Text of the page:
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The not-so-pleasant conversation made me wonder about the world we are creating for our sons and daughters? Why should we tell our daughters they are lesser beings?
Most of us have a bucket list of things we want to do before we, erm, kick the proverbial bucket. I too have one. There are a few items I have ticked off and many more waiting to be ticked. Not my fault, the list keeps increasing as if by magic! And to be honest, it keeps me going…
As a family, we love traveling. My husband and I firmly believe there is no better teacher than traveling. We love going on little trips as often as we can. We have done adventure-based trips, where we have spent hours snorkelling in pristine waters, or para-gliding amidst the clouds. We have fond memories of the trips wherein we spent hours getting massages. In the pre- COVID era, we used to go on vacations every three months.
My daughters get a long summer break, almost 2.5 months. My elder daughter would be off for college next year, and this is in all certainty is the last time both my children have holidays together. This was a reminder for me to tick off one item from my list–to go on a girls’ trip with my two best friends–my daughters.
I pinged this person, a travel enthusiast, to get some information regarding Meghalaya, the place where I wanted to go with my daughters. For the sake of privacy, let me call this person Ms. XYZ. She is a strong feminist, and one of the most well-travelled persons I have come across on social media. Her trips on off-beaten paths are so inspiring!
She mentioned she preferred talking over chatting and shared her number. I called her, armed with a pen, paper, and tons of excitement. However, her first question filled me with dismay and shattered the high opinion I held about her.
This is how our conversation went once we had exchanged pleasantries, and I had outlined my proposed itinerary.
“Do you have your husband’s permission?”
“What?!” I was sure I had not heard her clearly.
“I think there is some disturbance in the line. Wait, let me step out of the house.”
While she searched for a better signal, I searched for the words which seemed to be lost in the maze of my organs.
Ms. XYZ’s crystal-clear voice soon boomed in my ears. “Yes, so I was asking if you’ve got your husband’s permission?”
“What do you mean? Why do I need my husband’s permission?”
“Come on, you are planning a trip without him. Of course, you need his permission!” She chuckled, unaware of the storm brewing within me.
My skin prickled as she continued to highlight the importance of seeking the husband’s permission. She had the audacity to tell me it was the foundation for a strong marriage. I was seething with rage, but burst into laughter when she said I was giving the ‘wrong’ message to my daughters by not doing the ‘right’ thing!
I know women in many countries, especially from the middle-Eastern nations, still need permission from a male authority figure for even basic things we in India take for granted. I recently read a book written by an Egyptian woman who states that a Muslim woman in Egypt is her father’s property before marriage. After marriage, the rights are transferred to the husband. And in case of divorce or husband’s demise, the power rests with her son. This is India, goddammit! I wanted to scream at her.
But better sense prevailed, and I knew there was no point in further wasting my time, so I politely disconnected the call. Of course, not before giving her my two bits, in a polite and restrained manner.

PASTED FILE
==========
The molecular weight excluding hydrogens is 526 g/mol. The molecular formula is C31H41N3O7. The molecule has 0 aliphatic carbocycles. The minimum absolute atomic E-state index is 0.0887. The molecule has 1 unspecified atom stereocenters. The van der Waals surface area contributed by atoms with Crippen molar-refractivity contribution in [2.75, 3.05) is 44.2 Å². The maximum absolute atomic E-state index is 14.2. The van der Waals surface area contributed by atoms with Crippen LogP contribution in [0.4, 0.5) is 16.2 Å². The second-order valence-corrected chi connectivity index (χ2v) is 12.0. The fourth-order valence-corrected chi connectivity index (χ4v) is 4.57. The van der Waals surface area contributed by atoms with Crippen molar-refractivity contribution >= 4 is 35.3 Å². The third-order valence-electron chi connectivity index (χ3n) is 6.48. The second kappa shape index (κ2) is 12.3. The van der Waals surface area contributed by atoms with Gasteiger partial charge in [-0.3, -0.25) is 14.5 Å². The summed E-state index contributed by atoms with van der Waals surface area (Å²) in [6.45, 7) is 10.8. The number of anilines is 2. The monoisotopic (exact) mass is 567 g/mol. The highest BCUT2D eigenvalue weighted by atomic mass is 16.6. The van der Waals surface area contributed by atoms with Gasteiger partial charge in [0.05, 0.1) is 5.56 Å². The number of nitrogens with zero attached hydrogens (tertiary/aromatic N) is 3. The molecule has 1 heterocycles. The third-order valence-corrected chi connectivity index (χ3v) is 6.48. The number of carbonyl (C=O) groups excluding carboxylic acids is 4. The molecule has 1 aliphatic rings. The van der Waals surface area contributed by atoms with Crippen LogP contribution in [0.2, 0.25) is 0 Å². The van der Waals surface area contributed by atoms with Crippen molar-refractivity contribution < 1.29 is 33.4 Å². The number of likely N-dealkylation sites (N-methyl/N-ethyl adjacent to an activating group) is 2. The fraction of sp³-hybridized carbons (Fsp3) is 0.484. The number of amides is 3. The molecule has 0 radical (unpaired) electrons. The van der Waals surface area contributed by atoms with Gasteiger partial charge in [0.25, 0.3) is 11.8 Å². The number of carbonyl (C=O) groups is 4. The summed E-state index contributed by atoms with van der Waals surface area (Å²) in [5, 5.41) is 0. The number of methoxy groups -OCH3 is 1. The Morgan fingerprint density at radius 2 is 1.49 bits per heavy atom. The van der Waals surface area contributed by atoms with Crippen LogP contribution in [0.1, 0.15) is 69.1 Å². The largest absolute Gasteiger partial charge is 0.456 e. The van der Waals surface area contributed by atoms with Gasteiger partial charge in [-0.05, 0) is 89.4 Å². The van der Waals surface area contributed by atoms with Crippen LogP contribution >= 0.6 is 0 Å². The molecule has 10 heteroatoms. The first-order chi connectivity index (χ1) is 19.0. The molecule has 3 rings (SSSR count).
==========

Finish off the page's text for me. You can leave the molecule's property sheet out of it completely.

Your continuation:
Once I had let off steam, I could see the disconnect between the woman’s real and online personalities. It was appalling how a person claims to be a feminist but holds on to such archaic views? We are in the 21st century, and despite all the education and exposure, we hold on to regressive thoughts. This incident is not patriarchy at play, but a fellow woman exhibiting the same rigid mindset.
The not-so-pleasant conversation made me wonder about the world we are creating for our sons and daughters? Why should we tell our daughters they are lesser beings? Isn’t it vital they know their voice matters? Why should we burden our sons with the ills of machoism?
I just wish more women rise to accepting and acknowledging themselves as equal beings in every relationship. Be it work or home, we are important and our voice matters! The onus of bringing this change rests more on us women. We can cry and shed tears, blaming the world and patriarchy, but if we need to see the change, we need to become the torch-bearers.
I have been married for 18+ years now. It hasn’t been a smooth-sailing ride. There have been ups and downs. But then there has been a constant all throughout – we have always respected each other.
We are equal partners in this relationship, and my consent and voice matter as much as his. Can a relationship that is not built on equality really thrive?
I know for certain; the foundation of my marriage doesn’t depend on my submission to my husband. Of course, he is equally involved in our lives and in planning this trip.
But I don’t need his “permission!” Neither to live life as per my wish nor to tick off items on my bucket list!
This is the message we are giving to our daughters. Little pearls of wisdom we have collected along the way…
It is not wrong or selfish to put your desires first.
Submission is not the sign of a healthy relationship.
And lastly, you don’t need a man’s permission to live your lives.
My advice may seem ‘wrong,’ to a certain segment of the society, but I don’t care!
And to Ms. XYZ, all I want to say is, hope you find the courage to share your ‘real’ views with the ‘virtual’ world soon!
Image source: SBI Khushiyon ka card ad/ YouTube
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